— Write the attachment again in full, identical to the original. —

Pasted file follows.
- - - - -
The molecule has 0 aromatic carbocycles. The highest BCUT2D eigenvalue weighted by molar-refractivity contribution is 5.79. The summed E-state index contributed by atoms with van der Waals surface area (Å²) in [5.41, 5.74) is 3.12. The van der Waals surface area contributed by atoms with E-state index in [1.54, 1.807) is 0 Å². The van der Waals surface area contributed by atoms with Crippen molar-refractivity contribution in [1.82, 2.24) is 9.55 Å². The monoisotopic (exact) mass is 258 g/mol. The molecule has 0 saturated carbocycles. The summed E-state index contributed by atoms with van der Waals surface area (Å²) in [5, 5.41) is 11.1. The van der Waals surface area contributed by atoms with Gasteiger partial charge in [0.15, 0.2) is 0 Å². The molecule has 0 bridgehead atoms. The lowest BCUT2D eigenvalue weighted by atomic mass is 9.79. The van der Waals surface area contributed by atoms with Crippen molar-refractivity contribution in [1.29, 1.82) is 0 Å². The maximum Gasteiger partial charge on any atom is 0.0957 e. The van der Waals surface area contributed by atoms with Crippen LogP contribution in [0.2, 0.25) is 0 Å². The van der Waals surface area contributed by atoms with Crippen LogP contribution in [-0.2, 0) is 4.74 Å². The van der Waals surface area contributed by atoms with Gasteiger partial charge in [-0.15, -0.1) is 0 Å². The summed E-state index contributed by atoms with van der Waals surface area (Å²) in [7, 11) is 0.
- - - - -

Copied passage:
The molecule has 0 aromatic carbocycles. The highest BCUT2D eigenvalue weighted by molar-refractivity contribution is 5.79. The summed E-state index contributed by atoms with van der Waals surface area (Å²) in [5.41, 5.74) is 3.12. The van der Waals surface area contributed by atoms with E-state index in [1.54, 1.807) is 0 Å². The van der Waals surface area contributed by atoms with Crippen molar-refractivity contribution in [1.82, 2.24) is 9.55 Å². The monoisotopic (exact) mass is 258 g/mol. The molecule has 0 saturated carbocycles. The summed E-state index contributed by atoms with van der Waals surface area (Å²) in [5, 5.41) is 11.1. The van der Waals surface area contributed by atoms with Gasteiger partial charge in [0.15, 0.2) is 0 Å². The molecule has 0 bridgehead atoms. The lowest BCUT2D eigenvalue weighted by atomic mass is 9.79. The van der Waals surface area contributed by atoms with Crippen molar-refractivity contribution in [1.29, 1.82) is 0 Å². The maximum Gasteiger partial charge on any atom is 0.0957 e. The van der Waals surface area contributed by atoms with Crippen LogP contribution in [0.2, 0.25) is 0 Å². The van der Waals surface area contributed by atoms with Crippen LogP contribution in [-0.2, 0) is 4.74 Å². The van der Waals surface area contributed by atoms with Gasteiger partial charge in [-0.15, -0.1) is 0 Å². The summed E-state index contributed by atoms with van der Waals surface area (Å²) in [7, 11) is 0.